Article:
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Discussion in 'Politics' started by Bro. Curtis, Mar 5, 2009.
Not all the Iraqi's resent us being there. Not even close
That is a very true statement!
Well, the ones that do kill a lot more of them than the ones who don't.
It's not that liberating Iraq was/is a bad idea: freedom is always a good idea. It's that the Iraqi people have to want freedom badly enough to demand it and (due to religious reasons) never have. I think we're finding that Islam (at least as it's commonly practiced) and democracy are not compatible.
ETA: Ultimately a nation has to liberate itself. Freedom is not welfare.
[SIZE=+1]If it had been no trouble it would have been easy. If it had been easy we would not have needed to send the best. The worst of war usually gets the most attention while the rest gets ignored. It is easy, after the battle, to generate the lessons learned and find fault with all that didn't go right. It is easy for some to turn the acts our enemies into cause for placing blame and fault upon ourselves.
Compared to where we've been along the journey things are much better in Iraq and there is strong evidence and hope there of and for making its new representative government work. The Iraqis have been taking on more and more responsibility for themselves. Peace has returned to many areas. Commerce has returned among the people. Most want to make it work and, hopefully, they'll eventually succeed against those determined to use terrorism or tyranny to empower themselves. We're near the end of our mission there - the second long phase following the initial defeat of the old Iraqi military forces - and we've accomplished a tremendous amount in helping them build a better government.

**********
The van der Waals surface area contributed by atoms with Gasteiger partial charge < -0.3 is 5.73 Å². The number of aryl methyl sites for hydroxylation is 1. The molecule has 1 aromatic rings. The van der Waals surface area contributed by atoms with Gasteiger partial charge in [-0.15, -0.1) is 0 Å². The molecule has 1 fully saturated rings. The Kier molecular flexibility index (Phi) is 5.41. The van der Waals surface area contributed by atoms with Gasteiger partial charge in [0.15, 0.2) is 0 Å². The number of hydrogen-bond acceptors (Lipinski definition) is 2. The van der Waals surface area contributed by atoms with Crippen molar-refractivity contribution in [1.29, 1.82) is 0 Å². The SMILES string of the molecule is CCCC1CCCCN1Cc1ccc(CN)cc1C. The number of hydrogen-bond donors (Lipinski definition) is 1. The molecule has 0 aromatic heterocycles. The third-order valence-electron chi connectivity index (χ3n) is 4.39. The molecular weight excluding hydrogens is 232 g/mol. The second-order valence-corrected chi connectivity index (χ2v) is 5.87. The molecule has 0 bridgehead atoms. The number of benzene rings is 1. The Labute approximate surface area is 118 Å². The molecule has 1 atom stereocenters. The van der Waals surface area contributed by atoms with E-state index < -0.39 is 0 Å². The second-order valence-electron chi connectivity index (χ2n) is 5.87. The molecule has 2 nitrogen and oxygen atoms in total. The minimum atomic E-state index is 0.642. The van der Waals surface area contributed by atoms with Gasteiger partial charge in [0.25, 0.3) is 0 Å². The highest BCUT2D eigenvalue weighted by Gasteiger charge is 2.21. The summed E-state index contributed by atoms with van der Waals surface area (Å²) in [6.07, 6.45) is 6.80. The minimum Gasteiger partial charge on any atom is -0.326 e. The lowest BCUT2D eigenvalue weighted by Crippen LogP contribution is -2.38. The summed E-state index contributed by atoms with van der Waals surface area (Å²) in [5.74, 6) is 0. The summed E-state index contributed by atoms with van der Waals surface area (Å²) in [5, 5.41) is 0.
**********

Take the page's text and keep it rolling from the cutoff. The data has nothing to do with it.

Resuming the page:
I'd really like to see all those men and women so directly involved in these successes get duly recognized and credited with those very difficult accomplishments. I don't want them be "rewarded" with sympathy for servicing but, rather, honored and appreciated for a job well done by their service. It troubles me that we dwell so much on every negative, difficulty, cost, and time verses what's worked out well. I think the veterans of this war deserve to be recognized for what they've accomplished both in the initial war - which was quickly won - and in the long hard struggle since - which we've been winning a little at a time.
At some point it will be completely up to Iraq to handle their future. I don't know if they'll stay the course of a representative government or not but I hope so for them and for us. I'm relatively certain they're much more capable of that today than yesterday. If they do not succeed and, instead, fall back it will not be because we did not give it our best. That failure and consequences will then rest fully on the people of Iraq.
Of course, the problem of Islam remains in Iraq as does the problem of sin around the world and in our own land. Unless and until the radical elements of Islam are crushed the potential remains for continued trouble. It can not be defeated by negotiation. It can only be defeated, in a temporal way, by military force. Until Christ returns and all false gods are put aside forever there will be trouble and there will be times of war necessary for relative peace and security.[/SIZE]